The Threshold Choir will also join the morning services. They are part of a national movement to offer solace and comfort to those on the threshold of life through song. Their songs of peace and tranquility will be a welcome offering to all of us this Sunday morning.
Our present day calendars are ten days ahead of the Old Style calendars of Bach's era, making Bach's date of birth March 31 in comparison. And so this Sunday, I'll take the opportunity to pay tribute to this master composer and his influence on generations after him.
Composers such as Franz Liszt and Max Reger offered works in honor of Bach by 'signing' his name into their music using the pitches B, A, C, and H (German indication for B flat). We'll hear Robert Schumann's Fugue No. 3 in G Minor on the Name of BACH and Alice Jordan's Largo on BACH this Sunday morning as two fine entries utilizing this compositional device. Bach's own well-known "Little" Fugue in G Minor, BWV 578 will close the services.
Music and text have been inexorably linked for thousands of years. The desire to humanize our music-making always leads back to the expressiveness of the original musical instrument: the human voice. Compositions are sometimes named after vocal terms, such as as cantabile, Italian for 'singable'.
This Sunday morning's focus will be on the sustaining power of words and poetry.
The music will follow suit with organ works named after and embodying literary terms such as "Soliloquy," "Poem," and "Epilogue." Hymns and the choir anthem will express poetic texts by 17th century Anglican priest George Herbert and noted contributor to our New Century Hymnal, Shirley Erena Murray.
The power of words, through music.
This Sunday is indeed the Second Sunday of Lent but also the Feast of Saint Patrick. And it is to the latter that the musical selections this week take their primary cue.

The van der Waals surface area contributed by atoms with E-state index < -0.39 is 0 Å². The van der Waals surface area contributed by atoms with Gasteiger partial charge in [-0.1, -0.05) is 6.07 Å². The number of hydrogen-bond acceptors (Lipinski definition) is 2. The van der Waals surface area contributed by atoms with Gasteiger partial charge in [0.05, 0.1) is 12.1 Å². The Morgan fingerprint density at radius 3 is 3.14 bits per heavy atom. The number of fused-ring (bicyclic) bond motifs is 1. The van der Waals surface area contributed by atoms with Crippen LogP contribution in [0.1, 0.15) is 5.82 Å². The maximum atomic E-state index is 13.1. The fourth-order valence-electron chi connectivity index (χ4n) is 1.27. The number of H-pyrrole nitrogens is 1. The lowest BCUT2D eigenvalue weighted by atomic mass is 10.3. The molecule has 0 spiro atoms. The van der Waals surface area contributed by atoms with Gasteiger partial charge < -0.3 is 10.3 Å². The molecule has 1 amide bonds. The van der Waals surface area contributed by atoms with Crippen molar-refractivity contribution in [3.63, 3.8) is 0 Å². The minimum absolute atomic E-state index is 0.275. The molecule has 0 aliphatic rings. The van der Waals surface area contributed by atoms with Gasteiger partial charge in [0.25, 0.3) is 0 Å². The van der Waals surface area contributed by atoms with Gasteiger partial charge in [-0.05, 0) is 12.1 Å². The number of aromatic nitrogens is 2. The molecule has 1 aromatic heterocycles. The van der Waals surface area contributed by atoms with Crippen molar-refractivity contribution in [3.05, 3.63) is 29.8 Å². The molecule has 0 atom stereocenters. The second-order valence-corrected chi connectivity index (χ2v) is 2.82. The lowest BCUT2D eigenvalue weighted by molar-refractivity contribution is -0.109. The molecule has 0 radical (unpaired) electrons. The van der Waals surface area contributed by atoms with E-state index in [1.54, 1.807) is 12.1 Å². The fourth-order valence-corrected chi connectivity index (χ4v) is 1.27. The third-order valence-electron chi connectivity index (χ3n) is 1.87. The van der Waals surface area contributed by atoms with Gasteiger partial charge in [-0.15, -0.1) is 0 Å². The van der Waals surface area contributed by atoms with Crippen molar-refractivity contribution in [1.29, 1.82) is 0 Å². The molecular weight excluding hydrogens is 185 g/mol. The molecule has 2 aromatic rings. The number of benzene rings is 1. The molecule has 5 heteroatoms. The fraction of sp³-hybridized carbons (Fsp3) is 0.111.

Plaintive organ settings on ancient Gaelic tunes such as Bunessan ("Morning Has Broken") and St. Columba ("The KIng of Love My Shepherd Is") will be heard. For the Postlude, an excerpt from the final movement of Irish composer Charles Villiers Stanford's "Sonata Celtica" will be offered. The entire movement is based on the 19th century hymn tune St. Patrick's Breastplate, which was set to text translated from a 5th century prayer of protection attributed to St. Patrick himself. Composed in 1918, the sonata is characteristic of organ works of this period: dramatic, virtuosic, and occasionally sentimental, a vestige of the 19th century.
At the 11:00 a.m. service, the Chancel Choir will sing a benediction, an "Irish Blessing" by Bob Chilcott. The well-known text, "May the road rise to meet you..." is a loose translation of an ancient Gaelic prayer. Chilcott's intimate setting has become a staple in our choir's repertoire. Finally, a few traditional Irish slip jigs will find their way into the service as well, courtesy of Harmony Tucker and her fiddle.
At 6:00 p.m., join fiddler Abigail Steidley, guitarist Scott Steidley, bassist Peter Strening, Blair and Bobby as they lead you in ancient Celtic songs and present lively jigs and reels. Afterwards, join us all for a well-deserved pint or two at McClellan's.
The Adagio from Organ Symphony No. 3 in F Sharp Minor (1911) by Louis Vierne sets the tone this first Sunday morning in the Lenten season.
The affect is solemn as well as beatific as we begin our Lenten journeys. At the 11:00 a.m. service, the Chancel Choir presents the Kyrie from Maurice Duruflé's Requiem, a choral masterwork of the 20th century. Composed first for organ and chorus in 1948, two later versions included chamber orchestra and full orchestra, both also with organ accompaniment. The entire work is based on Gregorian chant with each movement employing the appropriate chant in highly creative ways, often using techniques harkening back to the Renaissance and Baroque eras. The Kyrie will be conducted by Bryan Kettlewell, director of choirs at Thompson Valley High School. Also at 11:00, the Youth Bells will ring A Simple Dance arranged by Michael Glasgow, based on the Shaker tune Simple Gifts. To close the services, a setting of the Charles Villiers Stanford hymn tune Engelberg will be offered. Commonly set to the text When in Our Music God Is Glorified, it will be a fitting conclusion to this very musical and artistic start to the Lenten season, especially with the art installation present led by our guest preacher, Linda Privatera.
Each week, Director of Music Mark Heiskanen writes a Music Minute previewing the upcoming Sunday's musical offerings and occasionally opines on other music-related topics.
We are blessed by an engaging music program at Plymouth!
Mark Heiskanen has been Plymouth's Director of Music since September 2017. Originally from Northeast Ohio, Mark has experience and great interest in a diverse range of musical styles including jazz, rock, musical theatre, and gospel. He is thrilled to serve a congregation and staff that values diversity and inclusion in all facets of life.